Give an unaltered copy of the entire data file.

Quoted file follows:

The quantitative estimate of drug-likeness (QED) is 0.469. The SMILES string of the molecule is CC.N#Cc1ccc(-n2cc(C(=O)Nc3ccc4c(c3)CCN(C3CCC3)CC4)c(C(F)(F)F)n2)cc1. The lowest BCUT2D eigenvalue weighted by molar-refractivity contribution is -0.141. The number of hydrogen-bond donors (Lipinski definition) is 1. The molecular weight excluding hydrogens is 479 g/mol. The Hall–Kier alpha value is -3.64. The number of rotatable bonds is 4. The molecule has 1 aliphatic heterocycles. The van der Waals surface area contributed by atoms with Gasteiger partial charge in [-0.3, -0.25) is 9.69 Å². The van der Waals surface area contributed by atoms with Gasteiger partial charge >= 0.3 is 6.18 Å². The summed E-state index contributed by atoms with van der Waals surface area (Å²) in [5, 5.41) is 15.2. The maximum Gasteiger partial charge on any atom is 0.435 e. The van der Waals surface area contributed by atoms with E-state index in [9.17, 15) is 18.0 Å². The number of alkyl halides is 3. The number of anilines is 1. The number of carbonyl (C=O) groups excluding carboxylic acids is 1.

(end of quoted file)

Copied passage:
The quantitative estimate of drug-likeness (QED) is 0.469. The SMILES string of the molecule is CC.N#Cc1ccc(-n2cc(C(=O)Nc3ccc4c(c3)CCN(C3CCC3)CC4)c(C(F)(F)F)n2)cc1. The lowest BCUT2D eigenvalue weighted by molar-refractivity contribution is -0.141. The number of hydrogen-bond donors (Lipinski definition) is 1. The molecular weight excluding hydrogens is 479 g/mol. The Hall–Kier alpha value is -3.64. The number of rotatable bonds is 4. The molecule has 1 aliphatic heterocycles. The van der Waals surface area contributed by atoms with Gasteiger partial charge in [-0.3, -0.25) is 9.69 Å². The van der Waals surface area contributed by atoms with Gasteiger partial charge >= 0.3 is 6.18 Å². The summed E-state index contributed by atoms with van der Waals surface area (Å²) in [5, 5.41) is 15.2. The maximum Gasteiger partial charge on any atom is 0.435 e. The van der Waals surface area contributed by atoms with E-state index in [9.17, 15) is 18.0 Å². The number of alkyl halides is 3. The number of anilines is 1. The number of carbonyl (C=O) groups excluding carboxylic acids is 1.